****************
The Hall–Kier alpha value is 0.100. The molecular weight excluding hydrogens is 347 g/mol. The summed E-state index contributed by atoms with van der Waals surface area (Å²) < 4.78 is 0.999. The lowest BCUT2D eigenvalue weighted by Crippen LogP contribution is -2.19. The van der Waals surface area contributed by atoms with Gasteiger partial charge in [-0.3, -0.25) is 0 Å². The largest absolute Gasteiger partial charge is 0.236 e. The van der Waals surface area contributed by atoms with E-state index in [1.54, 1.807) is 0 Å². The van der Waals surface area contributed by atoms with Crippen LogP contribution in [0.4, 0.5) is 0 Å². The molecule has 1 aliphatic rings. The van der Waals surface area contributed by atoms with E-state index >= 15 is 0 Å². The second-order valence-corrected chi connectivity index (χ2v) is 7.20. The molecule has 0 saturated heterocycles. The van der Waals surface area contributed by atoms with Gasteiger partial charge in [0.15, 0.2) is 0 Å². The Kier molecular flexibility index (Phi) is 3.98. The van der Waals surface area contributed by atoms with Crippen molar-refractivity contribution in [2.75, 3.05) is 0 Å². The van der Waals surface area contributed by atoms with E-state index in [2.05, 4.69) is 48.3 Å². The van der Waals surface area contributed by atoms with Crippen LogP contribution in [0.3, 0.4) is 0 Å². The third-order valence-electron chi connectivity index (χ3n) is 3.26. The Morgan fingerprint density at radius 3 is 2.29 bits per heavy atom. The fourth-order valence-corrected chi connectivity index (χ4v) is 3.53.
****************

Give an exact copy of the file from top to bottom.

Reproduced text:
The Hall–Kier alpha value is 0.100. The molecular weight excluding hydrogens is 347 g/mol. The summed E-state index contributed by atoms with van der Waals surface area (Å²) < 4.78 is 0.999. The lowest BCUT2D eigenvalue weighted by Crippen LogP contribution is -2.19. The van der Waals surface area contributed by atoms with Gasteiger partial charge in [-0.3, -0.25) is 0 Å². The largest absolute Gasteiger partial charge is 0.236 e. The van der Waals surface area contributed by atoms with E-state index in [1.54, 1.807) is 0 Å². The van der Waals surface area contributed by atoms with Crippen LogP contribution in [0.4, 0.5) is 0 Å². The molecule has 1 aliphatic rings. The van der Waals surface area contributed by atoms with E-state index >= 15 is 0 Å². The second-order valence-corrected chi connectivity index (χ2v) is 7.20. The molecule has 0 saturated heterocycles. The van der Waals surface area contributed by atoms with Gasteiger partial charge in [0.15, 0.2) is 0 Å². The Kier molecular flexibility index (Phi) is 3.98. The van der Waals surface area contributed by atoms with Crippen molar-refractivity contribution in [2.75, 3.05) is 0 Å². The van der Waals surface area contributed by atoms with E-state index in [2.05, 4.69) is 48.3 Å². The van der Waals surface area contributed by atoms with Crippen LogP contribution in [0.3, 0.4) is 0 Å². The third-order valence-electron chi connectivity index (χ3n) is 3.26. The Morgan fingerprint density at radius 3 is 2.29 bits per heavy atom. The fourth-order valence-corrected chi connectivity index (χ4v) is 3.53.